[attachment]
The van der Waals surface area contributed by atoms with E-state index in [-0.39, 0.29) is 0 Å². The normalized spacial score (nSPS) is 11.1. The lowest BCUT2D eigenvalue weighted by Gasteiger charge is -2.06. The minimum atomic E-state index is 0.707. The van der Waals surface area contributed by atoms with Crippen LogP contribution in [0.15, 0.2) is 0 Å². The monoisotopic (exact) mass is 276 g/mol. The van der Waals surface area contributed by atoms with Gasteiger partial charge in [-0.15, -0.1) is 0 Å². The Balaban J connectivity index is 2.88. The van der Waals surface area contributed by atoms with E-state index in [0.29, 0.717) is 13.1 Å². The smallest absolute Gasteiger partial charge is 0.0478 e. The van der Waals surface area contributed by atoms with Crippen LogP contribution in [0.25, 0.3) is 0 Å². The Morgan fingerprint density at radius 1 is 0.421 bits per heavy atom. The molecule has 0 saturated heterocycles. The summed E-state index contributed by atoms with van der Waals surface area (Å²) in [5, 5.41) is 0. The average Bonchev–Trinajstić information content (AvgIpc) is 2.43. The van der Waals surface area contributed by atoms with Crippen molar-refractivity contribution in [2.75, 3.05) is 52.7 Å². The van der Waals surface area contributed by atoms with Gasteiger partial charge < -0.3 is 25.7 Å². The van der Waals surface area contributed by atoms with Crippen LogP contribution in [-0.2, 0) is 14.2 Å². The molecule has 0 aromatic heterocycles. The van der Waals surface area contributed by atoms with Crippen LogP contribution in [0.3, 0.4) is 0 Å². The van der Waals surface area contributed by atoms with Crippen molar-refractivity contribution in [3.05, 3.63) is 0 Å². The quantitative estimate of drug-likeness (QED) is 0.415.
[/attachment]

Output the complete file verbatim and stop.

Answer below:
The van der Waals surface area contributed by atoms with E-state index in [-0.39, 0.29) is 0 Å². The normalized spacial score (nSPS) is 11.1. The lowest BCUT2D eigenvalue weighted by Gasteiger charge is -2.06. The minimum atomic E-state index is 0.707. The van der Waals surface area contributed by atoms with Crippen LogP contribution in [0.15, 0.2) is 0 Å². The monoisotopic (exact) mass is 276 g/mol. The van der Waals surface area contributed by atoms with Gasteiger partial charge in [-0.15, -0.1) is 0 Å². The Balaban J connectivity index is 2.88. The van der Waals surface area contributed by atoms with E-state index in [0.29, 0.717) is 13.1 Å². The smallest absolute Gasteiger partial charge is 0.0478 e. The van der Waals surface area contributed by atoms with Crippen LogP contribution in [0.25, 0.3) is 0 Å². The Morgan fingerprint density at radius 1 is 0.421 bits per heavy atom. The molecule has 0 saturated heterocycles. The summed E-state index contributed by atoms with van der Waals surface area (Å²) in [5, 5.41) is 0. The average Bonchev–Trinajstić information content (AvgIpc) is 2.43. The van der Waals surface area contributed by atoms with Crippen molar-refractivity contribution in [2.75, 3.05) is 52.7 Å². The van der Waals surface area contributed by atoms with Gasteiger partial charge < -0.3 is 25.7 Å². The van der Waals surface area contributed by atoms with Crippen LogP contribution in [-0.2, 0) is 14.2 Å². The molecule has 0 aromatic heterocycles. The van der Waals surface area contributed by atoms with Crippen LogP contribution in [0.3, 0.4) is 0 Å². The van der Waals surface area contributed by atoms with Crippen molar-refractivity contribution in [3.05, 3.63) is 0 Å². The quantitative estimate of drug-likeness (QED) is 0.415.